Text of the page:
Cvpr2007 object category recognition p1 - bag of words models

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  • For that we will use a method called probabilistic latent semantic analysis. pLSA can be thought of as a matrix decomposition. Here is our term-document matrix (documents, words) and we want to find topic vectors common to all documents and mixture coefficients P(z|d) specific to each document. Note that these are all probabilites which sum to one. So a column here is here expressed as a convex combination of the topic vectors. What we would like to see is that the topics correspond to objects. So an image will be expressed as a mixture of different objects and backgrounds.
  • An images is a mixture of learned topic vectors and mixing weights. Fit the model and use the learned mixing coeficents to classify an image. In particular assign to the highest P(z|d)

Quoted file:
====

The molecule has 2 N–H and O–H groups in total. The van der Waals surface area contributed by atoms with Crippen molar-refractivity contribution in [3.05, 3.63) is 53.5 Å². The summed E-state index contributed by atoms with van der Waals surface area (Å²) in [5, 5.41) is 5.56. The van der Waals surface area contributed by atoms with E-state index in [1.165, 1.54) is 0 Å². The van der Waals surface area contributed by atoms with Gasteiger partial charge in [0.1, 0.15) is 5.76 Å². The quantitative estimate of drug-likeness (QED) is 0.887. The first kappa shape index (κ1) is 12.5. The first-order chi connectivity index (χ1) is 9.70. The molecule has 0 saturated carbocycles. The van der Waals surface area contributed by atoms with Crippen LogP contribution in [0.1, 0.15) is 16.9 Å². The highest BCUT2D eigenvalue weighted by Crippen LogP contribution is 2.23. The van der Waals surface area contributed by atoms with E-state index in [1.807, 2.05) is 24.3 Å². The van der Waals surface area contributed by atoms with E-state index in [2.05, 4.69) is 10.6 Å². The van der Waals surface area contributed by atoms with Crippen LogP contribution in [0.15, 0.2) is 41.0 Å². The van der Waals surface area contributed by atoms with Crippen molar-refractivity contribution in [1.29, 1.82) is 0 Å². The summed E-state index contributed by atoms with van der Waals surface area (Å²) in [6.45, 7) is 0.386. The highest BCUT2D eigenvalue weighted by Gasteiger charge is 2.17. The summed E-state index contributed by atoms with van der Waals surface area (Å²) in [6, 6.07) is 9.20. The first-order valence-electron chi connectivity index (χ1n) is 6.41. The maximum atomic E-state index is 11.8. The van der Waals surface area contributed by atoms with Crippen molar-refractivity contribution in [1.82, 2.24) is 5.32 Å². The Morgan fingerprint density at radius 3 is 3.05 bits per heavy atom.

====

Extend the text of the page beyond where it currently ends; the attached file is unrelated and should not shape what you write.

• We use maximum likelihood approach to fit parameters of the model. We write down the likelihood of the whole collection and maximize it using EM. M,N goes over all visual words and all documents. P(w|d) factorizes as on previous slide the entries in those matrices are our parameters. n(w,d) are the observed counts in our data
  • Cvpr2007 object category recognition p1 - bag of words models

    1. 1. Part 1: Bag-of-words models by Li Fei-Fei (Princeton)
    2. 2. Related works <ul><li>Early “bag of words” models: mostly texture recognition </li></ul><ul><ul><li>Cula & Dana, 2001; Leung & Malik 2001; Mori, Belongie & Malik, 2001; Schmid 2001; Varma & Zisserman, 2002, 2003; Lazebnik, Schmid & Ponce, 2003; </li></ul></ul><ul><li>Hierarchical Bayesian models for documents (pLSA, LDA, etc.) </li></ul><ul><ul><li>Hoffman 1999; Blei, Ng & Jordan, 2004; Teh, Jordan, Beal & Blei, 2004 </li></ul></ul><ul><li>Object categorization </li></ul><ul><ul><li>Csurka, Bray, Dance & Fan, 2004; Sivic, Russell, Efros, Freeman & Zisserman, 2005; Sudderth, Torralba, Freeman & Willsky, 2005; </li></ul></ul><ul><li>Natural scene categorization </li></ul><ul><ul><li>Vogel & Schiele, 2004; Fei-Fei & Perona, 2005; Bosch, Zisserman & Munoz, 2006 </li></ul></ul>
    3. 3. Object Bag of ‘words’